Applications that apply energy to the skin, causing burns in the deeper layers, can negatively affect the skin’s blood circulation. Procedures like ND:YAG laser or CO2 laser, over repeated sessions, can disrupt the skin’s capillary circulation, leading to thinning and reduced skin elasticity. Patients with such history should avoid superficial surgical techniques due to increased risk of tissue loss. Technologies that apply energy to subdermal layers can damage the SMAS layer. Focused ultrasound, needle radiofrequency, and similar techniques can cause adhesions and hardening in superficial muscle and connective tissue layers. In patients who have had these repeated sessions, performing deep-plane facelifts or HighSMAS techniques can become technically challenging.
Some subdermal energy application technologies melt the very thin compact fat layer just beneath the skin. This layer is crucial for surface quality. In patients with superficial tissue loss, micro-fat grafting sessions before and after surgery might be necessary to restore this compact fat layer. This incurs additional sessions and costs.
Thread or mesh applications using absorbable threads have little impact on surgery. However, procedures with permanent threads adversely affect techniques like deep-plane facelifts or HighSMAS techniques. Permanent thread materials can pierce nerves or muscles and might not be removable. Transitioning from superficial to deep tissue planes becomes difficult. Implant materials like permanent silicone used in procedures like the French thread lift can mimic “nerves” within the tissue, complicating surgery dissection. Hence, surgeries become more complex in patients with such implants, leading to increased surgical costs.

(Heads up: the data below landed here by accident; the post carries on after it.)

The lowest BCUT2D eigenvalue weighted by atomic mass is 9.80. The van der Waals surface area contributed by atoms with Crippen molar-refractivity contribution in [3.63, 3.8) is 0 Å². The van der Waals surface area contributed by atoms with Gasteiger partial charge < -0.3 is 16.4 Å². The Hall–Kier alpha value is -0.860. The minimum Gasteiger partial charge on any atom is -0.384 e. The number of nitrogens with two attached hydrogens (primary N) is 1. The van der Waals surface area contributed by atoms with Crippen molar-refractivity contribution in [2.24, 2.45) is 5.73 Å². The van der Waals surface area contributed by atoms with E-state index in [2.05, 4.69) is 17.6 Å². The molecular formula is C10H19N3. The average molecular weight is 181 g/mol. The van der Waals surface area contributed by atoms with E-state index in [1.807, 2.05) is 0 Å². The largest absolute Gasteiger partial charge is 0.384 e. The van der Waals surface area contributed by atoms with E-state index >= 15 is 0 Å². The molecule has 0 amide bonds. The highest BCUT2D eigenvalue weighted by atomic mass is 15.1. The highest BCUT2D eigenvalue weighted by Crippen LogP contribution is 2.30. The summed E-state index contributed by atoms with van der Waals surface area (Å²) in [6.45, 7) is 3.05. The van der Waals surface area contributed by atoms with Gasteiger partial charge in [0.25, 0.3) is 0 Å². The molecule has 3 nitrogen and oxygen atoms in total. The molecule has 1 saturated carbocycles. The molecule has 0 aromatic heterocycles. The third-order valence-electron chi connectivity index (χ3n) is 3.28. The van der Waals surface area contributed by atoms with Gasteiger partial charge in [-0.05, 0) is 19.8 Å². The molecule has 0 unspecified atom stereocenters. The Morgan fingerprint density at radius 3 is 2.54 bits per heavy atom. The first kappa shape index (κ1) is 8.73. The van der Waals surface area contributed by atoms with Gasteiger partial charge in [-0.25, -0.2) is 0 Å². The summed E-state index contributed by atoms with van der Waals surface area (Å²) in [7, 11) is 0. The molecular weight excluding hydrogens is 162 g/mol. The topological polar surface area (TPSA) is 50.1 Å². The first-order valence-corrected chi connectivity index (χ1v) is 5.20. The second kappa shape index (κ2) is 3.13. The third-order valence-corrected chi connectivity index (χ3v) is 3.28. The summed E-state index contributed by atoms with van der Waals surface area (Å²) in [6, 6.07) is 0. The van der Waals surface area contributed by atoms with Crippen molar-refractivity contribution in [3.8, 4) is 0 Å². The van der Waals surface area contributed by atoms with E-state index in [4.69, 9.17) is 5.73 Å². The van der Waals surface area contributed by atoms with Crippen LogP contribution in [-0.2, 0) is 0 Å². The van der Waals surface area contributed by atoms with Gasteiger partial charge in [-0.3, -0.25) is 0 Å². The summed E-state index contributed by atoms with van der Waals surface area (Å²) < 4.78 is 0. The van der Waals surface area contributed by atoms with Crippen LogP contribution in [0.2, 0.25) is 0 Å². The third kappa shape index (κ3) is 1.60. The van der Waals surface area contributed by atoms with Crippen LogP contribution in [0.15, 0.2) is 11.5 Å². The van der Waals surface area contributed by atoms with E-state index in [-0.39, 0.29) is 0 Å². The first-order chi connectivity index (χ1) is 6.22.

Botox injections into the masseter muscle slim the face from the side and disrupt the transition between the cheek and neck. Unless there is a strong indication, we do not recommend this for aging patients. In this group, the contour of the jaw and neck might be suboptimal after facelift surgery.
Constant Botox injections into the frontal muscle in the forehead can weaken the muscle significantly, causing brow descent. Lowered brows, combined with tissues lifted during a facelift, can lead to overcrowding in the temple area. In such cases, combining brow lifting surgery with facelift surgery is beneficial.
Finally, when Botox infiltrates the temple region and causes muscle atrophy in the temporal chewing muscle, 2-3 sessions of fat grafting before or after surgery might be needed to correct the depression in the temple area.
When discussing potential outcomes of non-surgical procedures, it might seem as if I am against everything non-surgical. I am not against these procedures. I also administer fillers and Botox. However, transparency is key. These procedures have advantages and disadvantages. An experienced surgeon specializing in facial rejuvenation will assess your history with non-surgical procedures and determine the best treatment strategy for you. Sometimes, this strategy might not align perfectly with your desires or the “ideal treatment,” but patient safety always takes priority. Remember to inform your surgeon comprehensively.
Stay well, stay beautiful.